Note - I subsequently learned that Congregation Aish Kodesh of Rabbi Weinberger had their own kumzitz on Tisha Be'Av night, although it was not advertised as the Lawrence congregation one was. A video of it, with Eitan Katz, can be seen here.
Now the three weeks period, between the observances of יז תמוז and ט אב, can be a challenging time for many people. Especially in the COVID-19 era. For Chasidim and Neo-Chasidim, it can be even more so, since they put so much stress on שמחה.
It seems that for years Tisha Be'Av 'kumzitz'en of sorts have taken place on/around Tisha Be'Av in Eretz Yisroel, especially around the כותל המערבי. However, it seems that they were usually done by groups like NCSY, and also more toward the end of Tisha Be'Av, rather than in the beginning of it. Now by longstanding widespread custom, toward the the end of Tisha Be'Av, there is a shift in the mood, for example, after חצות היום most people sit regularly rather than down low, so such things are not so surprising toward the end of the day. However, to see it advertised in a Shul setting for the beginning of Tisha Be'Av, and in חוץ לארץ too, was surprising.
Another such innovation, coming from the same or similar circles it seems, is to sing together אני מאמין באמונה שלמה בביאת המשיח on Tisha Be'Av night after davening. I have seen that practiced at Cong. Aish Kodesh in Woodmere of the aforementioned Rabbi Weinberger.
Now we can assume that people have good intentions with these innovations. But nevertheless, the question can be raised, are they a good idea, and consistent with our מסורה?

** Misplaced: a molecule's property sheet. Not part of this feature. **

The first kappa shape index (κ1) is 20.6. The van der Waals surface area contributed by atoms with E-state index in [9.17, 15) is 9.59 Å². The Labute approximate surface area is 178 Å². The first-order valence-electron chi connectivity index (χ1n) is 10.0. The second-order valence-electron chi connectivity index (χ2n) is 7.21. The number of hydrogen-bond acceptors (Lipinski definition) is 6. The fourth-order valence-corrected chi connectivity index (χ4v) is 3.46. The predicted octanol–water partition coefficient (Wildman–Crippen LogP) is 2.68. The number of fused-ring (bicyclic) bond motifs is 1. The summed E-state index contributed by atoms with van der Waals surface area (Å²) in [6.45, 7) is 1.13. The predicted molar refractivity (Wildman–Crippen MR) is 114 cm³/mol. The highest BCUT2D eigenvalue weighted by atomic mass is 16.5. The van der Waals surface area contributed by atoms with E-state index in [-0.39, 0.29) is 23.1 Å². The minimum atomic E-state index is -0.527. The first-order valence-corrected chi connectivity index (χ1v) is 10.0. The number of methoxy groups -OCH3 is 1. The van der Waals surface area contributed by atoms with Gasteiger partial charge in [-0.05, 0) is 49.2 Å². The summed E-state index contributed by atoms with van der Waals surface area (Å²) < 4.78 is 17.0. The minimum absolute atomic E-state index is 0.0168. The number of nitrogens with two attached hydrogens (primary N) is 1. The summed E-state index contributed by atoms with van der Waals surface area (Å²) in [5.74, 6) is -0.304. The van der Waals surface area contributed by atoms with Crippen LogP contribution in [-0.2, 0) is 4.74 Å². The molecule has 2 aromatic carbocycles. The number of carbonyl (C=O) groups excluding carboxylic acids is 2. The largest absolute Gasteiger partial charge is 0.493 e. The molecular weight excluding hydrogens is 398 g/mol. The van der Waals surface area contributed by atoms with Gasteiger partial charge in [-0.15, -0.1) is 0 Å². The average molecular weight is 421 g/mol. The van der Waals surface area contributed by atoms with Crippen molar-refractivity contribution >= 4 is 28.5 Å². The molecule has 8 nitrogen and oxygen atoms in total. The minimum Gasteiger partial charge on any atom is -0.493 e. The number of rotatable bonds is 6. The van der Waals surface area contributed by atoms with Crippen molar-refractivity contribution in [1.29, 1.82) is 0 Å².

Personally, I don't think so, I think they are definitely a departure.
An excellent article related to this was written a few years ago by Prof. Chaim Saiman.
If people feel an overwhelming need to do such things, esp. in a congregation of youngsters, or a kiruv group, perhaps there is room for leniency for some singing under rabbinic guidance. But does it need to be labeled as a kumzitz and formalized? To institutionalize them, especially at the very outset of the day, seems problematic.
Additionally, the idea of singing together of אני מאמין באמונה שלמה בביאת המשיח on Tisha Be'Av night after davening seems inconsistent with the theme and mood then, which seems to be describing and bemoaning the terrible, massive חורבן and calling for תשובה, repentance, to remedy the great breach that developed between הקב"ה and כלל ישראל. But if people start singing then that they believe in the coming of משיח no matter what, even if he tarries, that seems to dilute and take the focus and urgency away from תשובה as the answer to חורבן and גלות, because it is implied that משיח is coming anyway.
Those are some thoughts that came to me when contemplating these matters. תורה היא וללמוד אנו צריכים.
May we be זוכה to תשובה שלמה and גאולה שלמה, בקרוב.